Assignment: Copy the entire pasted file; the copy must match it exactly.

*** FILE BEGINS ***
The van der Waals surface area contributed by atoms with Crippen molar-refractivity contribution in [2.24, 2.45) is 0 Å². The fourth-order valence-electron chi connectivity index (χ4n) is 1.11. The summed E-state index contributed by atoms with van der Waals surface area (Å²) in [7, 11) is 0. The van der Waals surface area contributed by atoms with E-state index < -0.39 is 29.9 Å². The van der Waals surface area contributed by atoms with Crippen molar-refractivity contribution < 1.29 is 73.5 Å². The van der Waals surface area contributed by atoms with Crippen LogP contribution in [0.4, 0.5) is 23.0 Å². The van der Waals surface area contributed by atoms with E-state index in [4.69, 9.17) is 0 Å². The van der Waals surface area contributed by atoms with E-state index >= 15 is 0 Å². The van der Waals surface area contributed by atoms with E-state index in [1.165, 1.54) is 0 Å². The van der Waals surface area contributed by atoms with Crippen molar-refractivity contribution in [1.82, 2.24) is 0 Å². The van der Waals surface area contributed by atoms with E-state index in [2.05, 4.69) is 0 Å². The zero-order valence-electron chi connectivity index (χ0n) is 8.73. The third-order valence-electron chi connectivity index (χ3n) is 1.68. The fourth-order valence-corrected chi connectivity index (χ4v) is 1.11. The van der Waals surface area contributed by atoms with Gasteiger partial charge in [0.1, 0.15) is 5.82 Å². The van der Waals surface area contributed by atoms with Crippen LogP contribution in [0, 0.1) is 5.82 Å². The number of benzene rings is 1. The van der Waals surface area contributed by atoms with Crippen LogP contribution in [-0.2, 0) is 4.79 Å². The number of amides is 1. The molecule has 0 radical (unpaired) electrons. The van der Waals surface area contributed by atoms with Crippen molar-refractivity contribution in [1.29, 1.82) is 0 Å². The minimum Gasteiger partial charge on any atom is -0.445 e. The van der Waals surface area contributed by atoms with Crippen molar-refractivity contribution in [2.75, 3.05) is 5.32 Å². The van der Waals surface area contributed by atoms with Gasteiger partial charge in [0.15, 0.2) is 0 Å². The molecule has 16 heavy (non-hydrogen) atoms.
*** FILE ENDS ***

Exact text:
The van der Waals surface area contributed by atoms with Crippen molar-refractivity contribution in [2.24, 2.45) is 0 Å². The fourth-order valence-electron chi connectivity index (χ4n) is 1.11. The summed E-state index contributed by atoms with van der Waals surface area (Å²) in [7, 11) is 0. The van der Waals surface area contributed by atoms with E-state index < -0.39 is 29.9 Å². The van der Waals surface area contributed by atoms with Crippen molar-refractivity contribution < 1.29 is 73.5 Å². The van der Waals surface area contributed by atoms with Crippen LogP contribution in [0.4, 0.5) is 23.0 Å². The van der Waals surface area contributed by atoms with E-state index in [4.69, 9.17) is 0 Å². The van der Waals surface area contributed by atoms with E-state index >= 15 is 0 Å². The van der Waals surface area contributed by atoms with E-state index in [1.165, 1.54) is 0 Å². The van der Waals surface area contributed by atoms with Crippen molar-refractivity contribution in [1.82, 2.24) is 0 Å². The van der Waals surface area contributed by atoms with E-state index in [2.05, 4.69) is 0 Å². The zero-order valence-electron chi connectivity index (χ0n) is 8.73. The third-order valence-electron chi connectivity index (χ3n) is 1.68. The fourth-order valence-corrected chi connectivity index (χ4v) is 1.11. The van der Waals surface area contributed by atoms with Gasteiger partial charge in [0.1, 0.15) is 5.82 Å². The van der Waals surface area contributed by atoms with Crippen LogP contribution in [0, 0.1) is 5.82 Å². The number of benzene rings is 1. The van der Waals surface area contributed by atoms with Crippen LogP contribution in [-0.2, 0) is 4.79 Å². The number of amides is 1. The molecule has 0 radical (unpaired) electrons. The van der Waals surface area contributed by atoms with Crippen molar-refractivity contribution in [1.29, 1.82) is 0 Å². The minimum Gasteiger partial charge on any atom is -0.445 e. The van der Waals surface area contributed by atoms with Crippen molar-refractivity contribution in [2.75, 3.05) is 5.32 Å². The van der Waals surface area contributed by atoms with Gasteiger partial charge in [0.15, 0.2) is 0 Å². The molecule has 16 heavy (non-hydrogen) atoms.